## Reflection: Checks for Understanding Equal Groups: How Many Stars In The Sky? - Section 3: Try It On Your Own

When students had determined their own strategy for creating equal groups, I used this time for observational assessments.  What I noted included some students just looking at their pile of stars unsorted and needing some prompting on where and how to begin.  I questioned them with, "What if these stars were candies or stickers and how would you share them with everyone at your table?"  By providing a context of a beginning start to the number of groups, the students were able to start creating equal groups.  It seemed as though they were stuck on how many groups to begin the task, and thinking ahead to what if they did not come out equal.

Because I had chosen to use a number of stars with multiple possibilities for equal groups, I did not expect this hesitation by the students.  This check for understanding and observational assessment helped me realize that some of my students needed extra support at this time with multiplication skills and concepts.

Checking For Understanding
Checks for Understanding: Checking For Understanding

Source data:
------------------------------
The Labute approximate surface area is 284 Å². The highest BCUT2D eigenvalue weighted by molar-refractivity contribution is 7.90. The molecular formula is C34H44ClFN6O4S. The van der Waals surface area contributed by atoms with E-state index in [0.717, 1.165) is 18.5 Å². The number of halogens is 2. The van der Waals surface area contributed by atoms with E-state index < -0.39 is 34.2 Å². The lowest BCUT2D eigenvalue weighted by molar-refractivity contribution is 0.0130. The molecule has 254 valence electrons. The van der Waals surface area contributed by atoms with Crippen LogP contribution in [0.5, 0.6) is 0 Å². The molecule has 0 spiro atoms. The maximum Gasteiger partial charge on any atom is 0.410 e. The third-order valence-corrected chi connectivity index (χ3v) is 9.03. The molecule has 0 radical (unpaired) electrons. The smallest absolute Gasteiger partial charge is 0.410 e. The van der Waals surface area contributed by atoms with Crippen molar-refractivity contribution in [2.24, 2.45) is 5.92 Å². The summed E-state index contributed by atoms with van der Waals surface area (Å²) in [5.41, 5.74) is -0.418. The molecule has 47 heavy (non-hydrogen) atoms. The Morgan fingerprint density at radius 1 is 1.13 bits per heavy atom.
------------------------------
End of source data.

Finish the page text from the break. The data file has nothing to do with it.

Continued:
# Equal Groups: How Many Stars In The Sky?

Unit 6: Multiplication 2
Lesson 5 of 13

## Big Idea: Students develop their understanding of multiplication by grouping objects into equal groups to model the factors and products.

Print Lesson
1 teacher likes this lesson
Standards:
Subject(s):
Math, commutative property of multiplication, Critical Area, word problems, multiplication, multiplication models, area model
35 minutes

### Diane Siekmann

##### Similar Lessons

###### Moving Along with Talking Moves
3rd Grade Math » Developing Mathematical Practices
Big Idea: Students always want to share! This lesson allows us to create a routine where everyone is safe in sharing their thinking and comfortable responding to another's presentation of understanding.
Favorites(18)
Resources(13)
Troy, MI
Environment: Suburban

###### Counting Clams - A Tidal Flat Adventure
Big Idea: Mathematics has an important role in the real world outside of school. Scientists use multiplication to estimate animal populations.
Favorites(18)
Resources(16)
Tucson, AZ
Environment: Urban